Vicki showed up at the door this week with a finished sweater that we sort of designed together. She originally came and asked if I could help her design a sweater with a shawl collar and . . . . I’ve never knit a shawl collar anything, but that was no reason to say No. We did some research, maybe 10 minutes worth, and measured her gauge swatch and away she went. The V neck was the first problem. It needed to be wide enough to taper nicely almost to the waist. Some math—and I did say it was merely a suggestion–and we had the thing. But it was curved and didn’t work well as at the waist. Too wide. So we picked up stitches and used short rows to fill it in. You can do that. It’s a bit like patching something that is too small.
Next problem was shaping the shawl and in midstream it sort of became a collar. It is a great collar, so who were we to argue. The bottom had ribbing and was too long and drew attention in ways Vicki didn’t like. She just pulled that out, bound off and the plain edge is covered by the drape of the sweater. Smart!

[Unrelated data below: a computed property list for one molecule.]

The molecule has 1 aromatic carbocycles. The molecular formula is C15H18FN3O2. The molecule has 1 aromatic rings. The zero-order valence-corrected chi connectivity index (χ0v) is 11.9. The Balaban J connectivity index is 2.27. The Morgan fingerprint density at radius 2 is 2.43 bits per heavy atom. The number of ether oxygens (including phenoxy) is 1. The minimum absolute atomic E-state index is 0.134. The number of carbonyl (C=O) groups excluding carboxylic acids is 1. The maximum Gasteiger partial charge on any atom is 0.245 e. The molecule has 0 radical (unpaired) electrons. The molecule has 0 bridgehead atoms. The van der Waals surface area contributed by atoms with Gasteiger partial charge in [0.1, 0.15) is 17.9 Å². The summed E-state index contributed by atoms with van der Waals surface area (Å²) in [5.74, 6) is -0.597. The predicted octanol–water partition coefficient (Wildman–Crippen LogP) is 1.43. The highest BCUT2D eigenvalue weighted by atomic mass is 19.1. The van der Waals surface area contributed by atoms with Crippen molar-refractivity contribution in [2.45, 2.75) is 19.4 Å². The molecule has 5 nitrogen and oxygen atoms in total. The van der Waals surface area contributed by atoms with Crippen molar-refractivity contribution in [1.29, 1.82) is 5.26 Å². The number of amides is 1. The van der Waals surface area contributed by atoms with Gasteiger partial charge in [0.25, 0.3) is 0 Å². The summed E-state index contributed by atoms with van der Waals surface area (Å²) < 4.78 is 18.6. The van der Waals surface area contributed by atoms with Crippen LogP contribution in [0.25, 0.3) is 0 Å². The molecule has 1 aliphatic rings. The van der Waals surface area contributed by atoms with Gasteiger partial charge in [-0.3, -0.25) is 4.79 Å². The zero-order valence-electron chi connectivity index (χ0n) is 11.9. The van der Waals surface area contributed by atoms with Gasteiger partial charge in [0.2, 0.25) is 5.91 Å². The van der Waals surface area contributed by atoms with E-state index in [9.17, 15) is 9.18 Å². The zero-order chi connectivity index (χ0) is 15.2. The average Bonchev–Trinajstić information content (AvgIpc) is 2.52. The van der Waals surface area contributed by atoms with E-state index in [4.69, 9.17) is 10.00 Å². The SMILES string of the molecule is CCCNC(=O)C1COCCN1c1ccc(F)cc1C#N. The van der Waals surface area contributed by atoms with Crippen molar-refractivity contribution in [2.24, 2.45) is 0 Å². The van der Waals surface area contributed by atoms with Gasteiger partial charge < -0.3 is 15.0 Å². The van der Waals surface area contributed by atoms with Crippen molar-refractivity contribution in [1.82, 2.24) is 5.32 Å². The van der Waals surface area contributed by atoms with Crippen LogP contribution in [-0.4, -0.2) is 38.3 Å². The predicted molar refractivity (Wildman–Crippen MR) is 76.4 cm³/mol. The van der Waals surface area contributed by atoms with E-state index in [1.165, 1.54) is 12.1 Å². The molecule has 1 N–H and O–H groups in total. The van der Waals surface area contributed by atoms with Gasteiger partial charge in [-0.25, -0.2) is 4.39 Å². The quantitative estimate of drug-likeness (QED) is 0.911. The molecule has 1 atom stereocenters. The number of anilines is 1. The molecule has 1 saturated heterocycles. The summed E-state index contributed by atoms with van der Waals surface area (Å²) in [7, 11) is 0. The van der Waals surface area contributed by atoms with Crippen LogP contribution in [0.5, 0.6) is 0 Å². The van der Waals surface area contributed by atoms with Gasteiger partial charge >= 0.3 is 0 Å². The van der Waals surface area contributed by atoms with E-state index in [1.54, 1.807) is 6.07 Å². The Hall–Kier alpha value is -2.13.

Finally, she adopted my own method of buttonholes. Don’t make any. Just overlap the ends and sew on buttons. Then you never button the sweater crookedly and embarrass yourself in public. Ergo, all sweaters are pullovers.
I am so proud of Vicki because most of this design and redesign was all her. She started experimenting with making changes from the day she knit her first scarf, but after taking my Sweaters from the Top Down class she has been unstoppable. Cast on the shoulders, apply some of your basic sewing pattern knowledge and wind up with the sweater you wanted just exactly like you wanted. Caveat: sometimes you have to take stuff out and try again, but it is well worth it.
Bravo, Vicki. And she and I both truly believe that anyone with just a bit of daring can do this just as well as we do.